PJM's PATH Project Analysis Update begins on page 9. Page 12 says PATH is not needed for reliability reasons.
Under 15 year thermal test:
"No 500 kV potential thermal overloads identified."
Under MAAC Load Deliverability Voltage:
"CETL > CETO"
CETL stands for Capacity Emergency Transfer Limits and is the actual emergency import capability of the test area.
CETO stands for Capacity Emergency Transfer Objective and is the import capability required by an area to comply with a Transmission Risk of one event in 25 Years.
An area passes the deliverability test if its CETL is equal to or greater than its CETO.
So, how about it PJM, can we toss PATH onto the great scrap heap of failed transmission projects that have cost consumers millions without providing any benefit now?
Oh no, not yet! PJM still has one more test to run, the N-1-1 power flow modeling test, which they say will be completed before the next TEAC meeting on August 9.
N-1-1 means they look at every combination of two separate – one after the other - transmission line outages throughout PJM to make sure PATH really isn't needed after all. Not only are PJM's N-1-1 scenarios highly unlikely to ever occur, but they defy common sense. If a grid-killing disaster happens (derecho, anyone?) that takes out two separate transmission lines, who's to say that said disaster won't also take out the PATH Project, or any other transmission line they propose as a backup? As we've all found out over the past couple of weeks, a "robust" transmission system is only as good as the distribution system that brings the power to your home or business. And as a group of Consumer Organizations pointed out to FERC last month, transmission incentives are pulling investment away from the distribution system.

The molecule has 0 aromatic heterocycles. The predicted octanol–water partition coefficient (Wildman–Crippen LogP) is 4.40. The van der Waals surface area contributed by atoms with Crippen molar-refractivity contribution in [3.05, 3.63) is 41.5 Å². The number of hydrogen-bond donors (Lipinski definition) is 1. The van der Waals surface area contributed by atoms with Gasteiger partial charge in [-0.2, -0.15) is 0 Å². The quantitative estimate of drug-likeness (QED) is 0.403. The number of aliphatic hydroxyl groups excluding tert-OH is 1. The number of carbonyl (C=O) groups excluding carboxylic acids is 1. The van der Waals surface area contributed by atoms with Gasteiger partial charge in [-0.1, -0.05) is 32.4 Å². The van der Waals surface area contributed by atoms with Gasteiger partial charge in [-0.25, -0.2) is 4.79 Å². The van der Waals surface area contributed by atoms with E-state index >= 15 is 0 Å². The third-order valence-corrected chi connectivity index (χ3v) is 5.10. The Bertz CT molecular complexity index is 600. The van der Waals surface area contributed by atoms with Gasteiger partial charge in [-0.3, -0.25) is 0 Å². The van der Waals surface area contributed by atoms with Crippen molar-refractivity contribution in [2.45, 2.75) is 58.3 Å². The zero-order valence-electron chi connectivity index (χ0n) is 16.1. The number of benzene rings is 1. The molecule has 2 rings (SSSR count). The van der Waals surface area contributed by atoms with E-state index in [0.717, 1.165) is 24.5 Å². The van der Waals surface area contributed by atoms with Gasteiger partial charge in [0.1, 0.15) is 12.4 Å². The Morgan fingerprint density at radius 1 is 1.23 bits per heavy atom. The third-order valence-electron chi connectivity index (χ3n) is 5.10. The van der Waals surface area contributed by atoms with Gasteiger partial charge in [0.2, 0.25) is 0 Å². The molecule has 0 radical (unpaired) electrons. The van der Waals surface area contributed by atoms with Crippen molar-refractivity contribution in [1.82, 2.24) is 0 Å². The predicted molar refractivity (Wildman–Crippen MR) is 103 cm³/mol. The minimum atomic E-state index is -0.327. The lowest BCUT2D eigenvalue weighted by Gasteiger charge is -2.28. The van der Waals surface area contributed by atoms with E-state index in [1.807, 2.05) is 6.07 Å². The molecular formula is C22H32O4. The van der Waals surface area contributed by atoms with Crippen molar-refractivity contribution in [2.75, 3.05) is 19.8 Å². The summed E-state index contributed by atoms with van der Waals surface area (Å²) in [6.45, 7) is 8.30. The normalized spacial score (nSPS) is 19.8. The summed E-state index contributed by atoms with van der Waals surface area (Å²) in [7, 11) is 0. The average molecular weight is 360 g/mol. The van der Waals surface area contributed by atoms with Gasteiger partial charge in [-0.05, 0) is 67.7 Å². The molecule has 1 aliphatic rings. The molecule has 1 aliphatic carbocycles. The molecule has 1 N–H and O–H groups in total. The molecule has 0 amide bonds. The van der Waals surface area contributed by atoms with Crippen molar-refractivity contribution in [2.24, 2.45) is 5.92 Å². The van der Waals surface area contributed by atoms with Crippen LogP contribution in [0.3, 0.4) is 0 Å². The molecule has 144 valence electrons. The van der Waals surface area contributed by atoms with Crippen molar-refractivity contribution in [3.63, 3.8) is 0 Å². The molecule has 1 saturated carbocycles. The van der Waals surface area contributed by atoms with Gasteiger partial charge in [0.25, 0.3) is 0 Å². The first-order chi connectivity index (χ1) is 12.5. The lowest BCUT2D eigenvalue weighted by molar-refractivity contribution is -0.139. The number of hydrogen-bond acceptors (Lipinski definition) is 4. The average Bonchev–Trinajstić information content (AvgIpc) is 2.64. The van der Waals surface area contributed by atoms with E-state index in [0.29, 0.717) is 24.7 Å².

The good news from today's TEAC meeting is that if the analysis continues to show that the PATH and MAPP lines are not needed, the TEAC will recommend to the PJM Board that the projects be dropped from the RTEP (and no longer held in abeyance).
Thank you, PJM Magic 8 ball!